Given that anandamide fulfills many of the same biological functions as THC, it is understandable that in patients with binge-eating disorder, a flood of anandamide would encourage excessive eating. It is unclear why patients with anorexia nervosa experience a similar flood of anandamide yet do not experience (or are able to resist) the desire to eat.

Could a dysfunctional EC system cause anorexia?

Cannabis and eating disorders 3 - Sensi Seeds blog
Hemp high in CBD has been used as an appetite-suppressant in China for centuries (© twicepix)

Not only is the endocannabinoid system fundamental to the regulation of appetite and food intake, it is now thought that anorexia nervosa and related disorders could in fact be caused by underlying imbalances that could potentially be corrected by targeted cannabinoid therapies.

In a recent study, researchers studied the brains of anorexic, bulimic and healthy women using positron emission topography (PET). They found that sufferers of anorexia nervosa exhibited a significant overall increase in CB1-receptor density in the cortical and subcortical regions of the brain, while both bulimic and anorexic subjects exhibited significantly higher CB1-receptor density in a particular region of the brain known as the insular cortex. Levels of naturally-occurring endocannabinoids were also found to be significantly lower in both bulimics and anorexics, particularly in the insular cortex.

The researchers suggested that in anorexia sufferers, the overall increase in CB1-receptor density could be a compensatory mechanism for an underactive endocannabinoid system. They also noted that the increase in CB1-receptor density in the insular cortex seen in both bulimics and anorexics is likely to be associated with the underlying dysfunction of the pleasure-reward system, as the insular cortex is known to be fundamentally involved in these processes.

There have also been several studies investigating the possibility that mutations in genes related to the endocannabinoid system may render bearers more susceptible to eating disorders such as anorexia. A study published in 2009 concluded that a single nucleotide polymorphism in the CNR1 gene that encodes for the expression of the cannabinoid receptor type I, as well as a second polymorphism in a gene controlling production of the anandamide-degradation molecule FAAH, may contribute to a biological sensitivity to anorexia and bulimia nervosa.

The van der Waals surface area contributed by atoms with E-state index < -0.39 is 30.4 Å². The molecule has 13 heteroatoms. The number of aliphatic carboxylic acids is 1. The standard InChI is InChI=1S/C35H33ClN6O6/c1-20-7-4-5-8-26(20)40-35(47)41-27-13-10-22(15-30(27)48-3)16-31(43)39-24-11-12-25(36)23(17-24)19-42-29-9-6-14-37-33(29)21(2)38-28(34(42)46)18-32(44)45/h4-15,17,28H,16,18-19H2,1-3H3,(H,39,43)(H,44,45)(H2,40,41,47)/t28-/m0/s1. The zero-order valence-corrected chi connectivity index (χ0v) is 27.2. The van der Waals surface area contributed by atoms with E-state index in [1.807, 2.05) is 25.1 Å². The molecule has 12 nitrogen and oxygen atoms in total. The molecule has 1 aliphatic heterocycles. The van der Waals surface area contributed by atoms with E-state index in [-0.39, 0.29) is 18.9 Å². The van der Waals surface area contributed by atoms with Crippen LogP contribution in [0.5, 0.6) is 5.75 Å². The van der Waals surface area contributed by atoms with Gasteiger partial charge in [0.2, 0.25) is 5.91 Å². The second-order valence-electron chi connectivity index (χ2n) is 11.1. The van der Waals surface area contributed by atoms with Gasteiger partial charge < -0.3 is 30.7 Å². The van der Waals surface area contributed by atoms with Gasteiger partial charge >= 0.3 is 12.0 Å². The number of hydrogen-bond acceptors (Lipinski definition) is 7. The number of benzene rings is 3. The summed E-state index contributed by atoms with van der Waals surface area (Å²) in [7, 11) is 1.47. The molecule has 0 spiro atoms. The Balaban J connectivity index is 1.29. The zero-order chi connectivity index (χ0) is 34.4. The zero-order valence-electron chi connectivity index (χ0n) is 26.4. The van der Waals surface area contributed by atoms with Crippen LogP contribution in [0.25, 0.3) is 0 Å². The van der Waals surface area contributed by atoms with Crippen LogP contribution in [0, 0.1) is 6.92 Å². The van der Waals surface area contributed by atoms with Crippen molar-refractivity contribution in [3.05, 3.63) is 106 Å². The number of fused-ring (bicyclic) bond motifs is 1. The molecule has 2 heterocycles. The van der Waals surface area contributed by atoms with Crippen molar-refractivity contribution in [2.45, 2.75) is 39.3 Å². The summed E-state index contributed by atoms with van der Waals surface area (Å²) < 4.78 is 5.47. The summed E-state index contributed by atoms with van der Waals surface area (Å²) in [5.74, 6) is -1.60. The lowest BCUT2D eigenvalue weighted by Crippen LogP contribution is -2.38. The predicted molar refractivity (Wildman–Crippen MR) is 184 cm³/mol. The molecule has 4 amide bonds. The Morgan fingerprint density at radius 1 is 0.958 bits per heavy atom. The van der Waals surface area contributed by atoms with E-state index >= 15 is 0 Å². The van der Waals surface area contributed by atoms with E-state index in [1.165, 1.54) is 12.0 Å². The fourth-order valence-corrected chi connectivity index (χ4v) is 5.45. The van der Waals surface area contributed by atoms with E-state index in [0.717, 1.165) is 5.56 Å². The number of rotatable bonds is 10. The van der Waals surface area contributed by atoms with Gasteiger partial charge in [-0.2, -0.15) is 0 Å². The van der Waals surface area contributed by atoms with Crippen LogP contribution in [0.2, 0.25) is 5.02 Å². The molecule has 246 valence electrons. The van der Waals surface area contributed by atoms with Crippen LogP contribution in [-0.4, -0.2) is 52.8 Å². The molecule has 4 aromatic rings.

Cannabis use by anorexia sufferers

Cannabis and eating disorders 4 - Sensi Seeds blog
Anorexic women are more likely to use cannabis, alcohol and tobacco than the general population (© shjauzmn)

There are several studies that have assessed the rate of substance use and misuse in individuals suffering from eating disorders and have found it to be higher-than-average for cannabis, although this is also true of alcohol, tobacco and many other substances. Cannabis is the most commonly-reported illicit drug used by sufferers of eating disorders, although this is unsurprising given that it is the most commonly-used illicit drug across the board.

There have been no studies into the possibility that cannabis use could cause anorexia or facilitate sufferers in their commitment to starving themselves, but there are indications that cannabis can cause appetite suppression in certain circumstances. Indeed, in China, cannabis has been used as an appetite suppressant for centuries.

However, research indicates that this effect depends on the presence of high levels of CBD or THCV, two cannabinoids that have been found to have appetite-dulling properties. Research conducted by British cannabinoid science company GW Pharmaceuticals, creators of the oromucosal cannabinoid spray Sativex, demonstrated that the two cannabinoids exerted a appetite-suppressing effect when administered to mice.

The effect is derived from the fact that the compounds are an antagonist and an inverse agonist of the cannabinoid receptors, and block the appetite-stimulating effects of agonists such as anandamide or THC. GW Pharmaceuticals applied for a patent in 2008 for a new appetite-suppressant drug based on the two molecules, but it is not clear if the drug has been developed yet.

In any case, anorexics who use cannabis are unlikely to be using cannabis that contains higher levels of CBD or THCV than THC, as such varieties are likely to be hemp. However, if the hypothesis is borne out that a dysfunctional endocannabinoid system is the underlying cause of anorexia, use of THC-rich cannabis may bring heightened subjective reward to those lacking in or unable to effectively utilize anandamide, THC’s endogenous analogue.

Plenty of research remains to be done before our understanding of the endocannabinoid system is complete enough to allow us a full understanding of its relationship to the development and management of diseases like anorexia nervosa. However, it is clear that its role is fundamental, and that deeper understanding will enable us to develop targeted therapies for anorexia, bulimia and various related disorders.

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john knotts

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24/08/2015